Back in the saddle again


And so begins another go-round in sports writing for me—with an ironic twist.

In my many years writing for The Record Herald, I developed a portfolio of all my writings—game stories, feature stories and, of course, columns. I separated them based on each category and into a folder they went.

To me, the printed word was THE word.

My, oh my, has the world changed!

It’s an irony that as I begin another chapter in the field of writing, it will be in the digital realm, and not on the printed page. It’s also symbolic in some way and, not in a perfect way; yet, a purpose is being served for a readership that wants to read something it can relate to.

The era of page-turning has become collateral damage to the digital tsunami that began with this phenomenon called the World Wide Web.

The web has taken on a life of its own. It has also grown tentacles from computers, tablets and, of course, the all-knowing, all-seeing mobile devices that have drained the eyes and minds of billions worldwide.

Forgive me, if I can’t give you the occasion to have to wipe off fresh newsprint from your fingers. You will have to press the print button for that – a poor substitute for a story hot-off-the-press, not to mention the distinct sound the newspaper makes upon turning the page.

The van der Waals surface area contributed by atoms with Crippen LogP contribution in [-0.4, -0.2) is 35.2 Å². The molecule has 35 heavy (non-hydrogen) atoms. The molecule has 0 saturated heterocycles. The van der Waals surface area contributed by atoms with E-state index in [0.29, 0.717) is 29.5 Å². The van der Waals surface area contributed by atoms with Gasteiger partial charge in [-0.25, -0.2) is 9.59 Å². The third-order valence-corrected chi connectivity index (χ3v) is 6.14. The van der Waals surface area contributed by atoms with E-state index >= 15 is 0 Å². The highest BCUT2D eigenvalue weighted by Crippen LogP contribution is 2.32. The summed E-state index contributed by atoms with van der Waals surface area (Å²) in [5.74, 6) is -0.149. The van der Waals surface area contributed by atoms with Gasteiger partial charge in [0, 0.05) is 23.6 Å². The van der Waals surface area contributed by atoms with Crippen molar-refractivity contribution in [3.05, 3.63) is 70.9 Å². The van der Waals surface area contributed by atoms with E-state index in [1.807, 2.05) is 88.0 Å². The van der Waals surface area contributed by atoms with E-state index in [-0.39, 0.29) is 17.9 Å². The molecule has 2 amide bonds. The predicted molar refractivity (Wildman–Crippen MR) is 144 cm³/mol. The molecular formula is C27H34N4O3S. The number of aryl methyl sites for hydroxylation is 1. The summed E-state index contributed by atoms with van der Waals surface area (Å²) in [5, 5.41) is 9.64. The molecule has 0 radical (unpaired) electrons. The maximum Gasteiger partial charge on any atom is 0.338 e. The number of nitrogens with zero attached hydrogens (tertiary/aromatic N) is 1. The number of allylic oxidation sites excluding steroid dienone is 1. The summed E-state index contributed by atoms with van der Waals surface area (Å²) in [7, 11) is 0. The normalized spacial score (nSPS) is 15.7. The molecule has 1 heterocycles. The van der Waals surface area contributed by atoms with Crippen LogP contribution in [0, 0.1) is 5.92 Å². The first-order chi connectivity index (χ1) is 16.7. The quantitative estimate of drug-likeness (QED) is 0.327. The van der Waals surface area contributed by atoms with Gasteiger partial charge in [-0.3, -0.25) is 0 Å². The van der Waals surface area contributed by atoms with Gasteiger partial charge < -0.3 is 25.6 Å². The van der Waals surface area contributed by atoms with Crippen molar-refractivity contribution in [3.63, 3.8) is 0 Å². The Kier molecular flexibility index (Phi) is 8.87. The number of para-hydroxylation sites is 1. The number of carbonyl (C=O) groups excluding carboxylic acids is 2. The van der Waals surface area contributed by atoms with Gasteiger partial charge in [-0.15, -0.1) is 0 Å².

It’s a different world, but all of us have to try to make it work for us. It’s a lot to ask, yet it is still possible. It’s not the world that defines us; it is we who define the world, or at least our part of the world.

I’m talking, of course, about Waynesboro, the borough named after Revolutionary War General “Mad” Anthony Wayne. So popular was he, that no less than five states (Pennsylvania, Virginia, Tennessee, Georgia and Mississippi) honored the late general with a town named after him.

And the one thing people from Waynesboro want most is to identify with the town named after General Wayne.

The newspaper rack in front of the former Record Herald building on Walnut Street was one place to be once the freshly-printed papers came out the front door. Newspaper deliverers on foot, bicycles and automobiles made their way throughout parts of Franklin County. If the paper didn’t get to someone on time, the phones would ring.

Ah, those were the good old days.

Local news—or from my side of the tracks, community journalism—is on life support.

Indeed, it’s a different world, but you know the rest.

In my 17-plus years with the newspaper, very little changed. Parents supported their local teams, whether it be youth, middle school, travel teams or high school. The same goes for today in Smalltown, USA.

In some measure, large or small (mostly large) things still haven’t changed. Remember the adage, “The more things change, the more they stay the same?” It’s true. Because change cannot change what is constant, what is true. It may change its outward form, but it will never alter the inner purity of what binds a people, a community.

So, Go Indians! Go Maidens!

Lee Goodwin has ventured out of retirement and back onto the sports fields and courts to cover athletics for Local.News. If you see him at a game, say “hello.”

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